…because trade accounts for only a third of the economy, compared with a Latin American average of about half, Colombia has been sheltered from the worst of the global slowdown. The country also lacks the debt hangover of its western peers; credit is only a third of GDP, despite a mini credit-boom in mid-2007, when consumer lending grew more than 30 per cent.
As well as the peace dividend following the end of hostilities with insurgents, a burst of government spending in 2009, combined with swift interest rate cuts, helped keep the economy afloat. Colombia probably had Latin America's best economic performance last year.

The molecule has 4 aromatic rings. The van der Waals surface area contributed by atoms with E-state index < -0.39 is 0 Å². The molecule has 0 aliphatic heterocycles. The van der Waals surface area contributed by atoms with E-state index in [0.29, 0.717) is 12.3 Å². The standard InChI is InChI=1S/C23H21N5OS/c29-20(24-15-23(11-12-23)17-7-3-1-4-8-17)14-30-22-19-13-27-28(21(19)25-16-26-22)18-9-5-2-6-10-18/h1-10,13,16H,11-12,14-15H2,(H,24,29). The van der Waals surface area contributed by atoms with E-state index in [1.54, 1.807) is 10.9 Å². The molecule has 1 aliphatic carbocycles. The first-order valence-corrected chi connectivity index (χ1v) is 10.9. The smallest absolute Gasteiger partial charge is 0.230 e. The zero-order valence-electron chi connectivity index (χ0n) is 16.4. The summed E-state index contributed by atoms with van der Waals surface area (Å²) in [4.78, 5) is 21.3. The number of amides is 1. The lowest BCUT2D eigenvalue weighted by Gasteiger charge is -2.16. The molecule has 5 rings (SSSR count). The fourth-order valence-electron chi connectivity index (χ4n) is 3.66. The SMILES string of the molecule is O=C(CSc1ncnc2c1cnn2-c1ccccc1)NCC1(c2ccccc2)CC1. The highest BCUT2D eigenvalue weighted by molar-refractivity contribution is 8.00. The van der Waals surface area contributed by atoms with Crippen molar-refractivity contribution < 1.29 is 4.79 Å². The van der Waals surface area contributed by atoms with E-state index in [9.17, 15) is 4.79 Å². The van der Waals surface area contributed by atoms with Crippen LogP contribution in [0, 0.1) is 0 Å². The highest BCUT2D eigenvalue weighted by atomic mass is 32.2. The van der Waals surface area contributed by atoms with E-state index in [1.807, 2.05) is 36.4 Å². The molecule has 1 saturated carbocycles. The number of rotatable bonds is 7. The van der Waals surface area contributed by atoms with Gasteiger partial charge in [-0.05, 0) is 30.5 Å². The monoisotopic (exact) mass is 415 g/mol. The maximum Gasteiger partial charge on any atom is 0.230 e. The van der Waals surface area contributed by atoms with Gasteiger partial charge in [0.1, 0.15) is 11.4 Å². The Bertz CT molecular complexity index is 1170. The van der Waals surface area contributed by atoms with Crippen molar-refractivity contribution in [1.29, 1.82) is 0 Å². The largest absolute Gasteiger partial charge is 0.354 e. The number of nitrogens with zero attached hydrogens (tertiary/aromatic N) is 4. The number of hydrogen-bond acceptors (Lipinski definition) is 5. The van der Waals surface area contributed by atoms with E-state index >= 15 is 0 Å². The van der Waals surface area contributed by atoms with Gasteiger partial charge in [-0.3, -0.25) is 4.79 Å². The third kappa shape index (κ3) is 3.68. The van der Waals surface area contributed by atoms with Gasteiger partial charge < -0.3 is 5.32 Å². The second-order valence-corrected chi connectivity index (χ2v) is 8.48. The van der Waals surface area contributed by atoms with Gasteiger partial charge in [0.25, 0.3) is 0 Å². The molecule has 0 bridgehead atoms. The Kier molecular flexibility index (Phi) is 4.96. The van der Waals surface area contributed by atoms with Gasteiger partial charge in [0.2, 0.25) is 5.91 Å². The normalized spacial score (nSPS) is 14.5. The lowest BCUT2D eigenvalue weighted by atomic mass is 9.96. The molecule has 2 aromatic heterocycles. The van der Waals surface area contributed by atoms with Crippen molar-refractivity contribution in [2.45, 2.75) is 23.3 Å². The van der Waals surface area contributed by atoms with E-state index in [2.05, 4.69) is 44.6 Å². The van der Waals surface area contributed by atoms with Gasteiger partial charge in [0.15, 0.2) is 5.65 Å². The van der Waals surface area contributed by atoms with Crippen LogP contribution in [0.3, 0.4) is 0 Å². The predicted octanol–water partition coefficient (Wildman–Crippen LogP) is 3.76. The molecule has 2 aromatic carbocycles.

But just as its slump was shallow, so may be the bounce-back. Fedesarollo, a think-tank, forecasts 2 per cent growth for 2010, versus a 3 per cent regional average. The new government faces a fiscal gap equivalent to 4 per cent of GDP. Furthermore, reinserting disbanded fighters into civilian life, plus reparations, could turn the peace dividend into a peace cost.
Colombia's so-called "doggie-paddle economy" – the stroke may be slow and inelegant but it is steady – has overcome far worse. Over the past century, the economy has only shrunk twice.
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